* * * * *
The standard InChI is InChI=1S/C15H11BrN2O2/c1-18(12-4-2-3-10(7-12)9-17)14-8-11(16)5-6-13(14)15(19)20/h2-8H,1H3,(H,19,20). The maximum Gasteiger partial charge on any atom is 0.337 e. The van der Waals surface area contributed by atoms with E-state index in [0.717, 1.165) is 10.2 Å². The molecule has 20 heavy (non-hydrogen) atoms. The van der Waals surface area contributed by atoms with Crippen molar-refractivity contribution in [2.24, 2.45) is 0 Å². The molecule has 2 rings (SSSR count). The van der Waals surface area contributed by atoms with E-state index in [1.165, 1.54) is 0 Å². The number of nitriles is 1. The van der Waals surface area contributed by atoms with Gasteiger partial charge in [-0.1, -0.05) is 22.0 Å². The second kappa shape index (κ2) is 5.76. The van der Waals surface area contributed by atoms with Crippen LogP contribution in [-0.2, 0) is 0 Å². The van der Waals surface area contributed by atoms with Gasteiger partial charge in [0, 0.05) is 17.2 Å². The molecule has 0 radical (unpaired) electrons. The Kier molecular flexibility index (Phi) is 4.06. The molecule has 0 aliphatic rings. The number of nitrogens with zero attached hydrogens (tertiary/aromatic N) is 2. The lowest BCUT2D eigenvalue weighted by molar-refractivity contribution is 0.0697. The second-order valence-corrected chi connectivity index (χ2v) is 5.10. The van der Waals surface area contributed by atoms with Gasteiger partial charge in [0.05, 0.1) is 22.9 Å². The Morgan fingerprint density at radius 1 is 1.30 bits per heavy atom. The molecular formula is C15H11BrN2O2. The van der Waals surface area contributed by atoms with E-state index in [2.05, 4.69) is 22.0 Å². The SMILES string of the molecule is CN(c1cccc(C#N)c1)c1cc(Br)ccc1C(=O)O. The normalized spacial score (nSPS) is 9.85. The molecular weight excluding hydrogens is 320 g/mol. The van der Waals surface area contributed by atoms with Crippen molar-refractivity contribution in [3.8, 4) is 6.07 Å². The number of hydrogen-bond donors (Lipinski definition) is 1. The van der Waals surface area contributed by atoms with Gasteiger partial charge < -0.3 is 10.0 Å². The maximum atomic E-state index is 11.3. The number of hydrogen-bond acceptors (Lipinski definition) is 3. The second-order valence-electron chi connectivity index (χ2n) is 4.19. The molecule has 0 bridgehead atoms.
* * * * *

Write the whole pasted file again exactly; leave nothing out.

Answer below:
The standard InChI is InChI=1S/C15H11BrN2O2/c1-18(12-4-2-3-10(7-12)9-17)14-8-11(16)5-6-13(14)15(19)20/h2-8H,1H3,(H,19,20). The maximum Gasteiger partial charge on any atom is 0.337 e. The van der Waals surface area contributed by atoms with E-state index in [0.717, 1.165) is 10.2 Å². The molecule has 20 heavy (non-hydrogen) atoms. The van der Waals surface area contributed by atoms with Crippen molar-refractivity contribution in [2.24, 2.45) is 0 Å². The molecule has 2 rings (SSSR count). The van der Waals surface area contributed by atoms with E-state index in [1.165, 1.54) is 0 Å². The number of nitriles is 1. The van der Waals surface area contributed by atoms with Gasteiger partial charge in [-0.1, -0.05) is 22.0 Å². The second kappa shape index (κ2) is 5.76. The van der Waals surface area contributed by atoms with Crippen LogP contribution in [-0.2, 0) is 0 Å². The van der Waals surface area contributed by atoms with Gasteiger partial charge in [0, 0.05) is 17.2 Å². The molecule has 0 radical (unpaired) electrons. The Kier molecular flexibility index (Phi) is 4.06. The molecule has 0 aliphatic rings. The number of nitrogens with zero attached hydrogens (tertiary/aromatic N) is 2. The lowest BCUT2D eigenvalue weighted by molar-refractivity contribution is 0.0697. The second-order valence-corrected chi connectivity index (χ2v) is 5.10. The van der Waals surface area contributed by atoms with Gasteiger partial charge in [0.05, 0.1) is 22.9 Å². The Morgan fingerprint density at radius 1 is 1.30 bits per heavy atom. The molecular formula is C15H11BrN2O2. The van der Waals surface area contributed by atoms with E-state index in [2.05, 4.69) is 22.0 Å². The SMILES string of the molecule is CN(c1cccc(C#N)c1)c1cc(Br)ccc1C(=O)O. The normalized spacial score (nSPS) is 9.85. The molecular weight excluding hydrogens is 320 g/mol. The van der Waals surface area contributed by atoms with Crippen molar-refractivity contribution in [3.8, 4) is 6.07 Å². The number of hydrogen-bond donors (Lipinski definition) is 1. The van der Waals surface area contributed by atoms with Gasteiger partial charge < -0.3 is 10.0 Å². The maximum atomic E-state index is 11.3. The number of hydrogen-bond acceptors (Lipinski definition) is 3. The second-order valence-electron chi connectivity index (χ2n) is 4.19. The molecule has 0 bridgehead atoms.